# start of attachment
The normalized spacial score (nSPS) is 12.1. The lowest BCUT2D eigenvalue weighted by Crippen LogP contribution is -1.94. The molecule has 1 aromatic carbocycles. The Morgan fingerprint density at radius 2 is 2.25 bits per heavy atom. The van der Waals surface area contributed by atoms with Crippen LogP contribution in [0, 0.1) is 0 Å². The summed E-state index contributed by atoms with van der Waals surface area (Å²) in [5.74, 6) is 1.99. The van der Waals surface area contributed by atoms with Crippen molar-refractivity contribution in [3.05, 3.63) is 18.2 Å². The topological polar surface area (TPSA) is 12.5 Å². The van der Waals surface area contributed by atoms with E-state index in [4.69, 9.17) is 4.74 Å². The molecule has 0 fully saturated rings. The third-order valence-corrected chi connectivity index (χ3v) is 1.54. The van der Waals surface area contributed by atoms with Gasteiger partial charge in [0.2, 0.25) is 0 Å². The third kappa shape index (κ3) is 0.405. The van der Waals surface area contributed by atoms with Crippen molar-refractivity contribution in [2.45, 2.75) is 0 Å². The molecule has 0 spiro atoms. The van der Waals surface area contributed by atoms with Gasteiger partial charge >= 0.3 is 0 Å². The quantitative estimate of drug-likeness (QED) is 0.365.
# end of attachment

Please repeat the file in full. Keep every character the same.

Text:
The normalized spacial score (nSPS) is 12.1. The lowest BCUT2D eigenvalue weighted by Crippen LogP contribution is -1.94. The molecule has 1 aromatic carbocycles. The Morgan fingerprint density at radius 2 is 2.25 bits per heavy atom. The van der Waals surface area contributed by atoms with Crippen LogP contribution in [0, 0.1) is 0 Å². The summed E-state index contributed by atoms with van der Waals surface area (Å²) in [5.74, 6) is 1.99. The van der Waals surface area contributed by atoms with Crippen molar-refractivity contribution in [3.05, 3.63) is 18.2 Å². The topological polar surface area (TPSA) is 12.5 Å². The van der Waals surface area contributed by atoms with E-state index in [4.69, 9.17) is 4.74 Å². The molecule has 0 fully saturated rings. The third-order valence-corrected chi connectivity index (χ3v) is 1.54. The van der Waals surface area contributed by atoms with Gasteiger partial charge in [0.2, 0.25) is 0 Å². The third kappa shape index (κ3) is 0.405. The van der Waals surface area contributed by atoms with Crippen molar-refractivity contribution in [2.45, 2.75) is 0 Å². The molecule has 0 spiro atoms. The van der Waals surface area contributed by atoms with Gasteiger partial charge >= 0.3 is 0 Å². The quantitative estimate of drug-likeness (QED) is 0.365.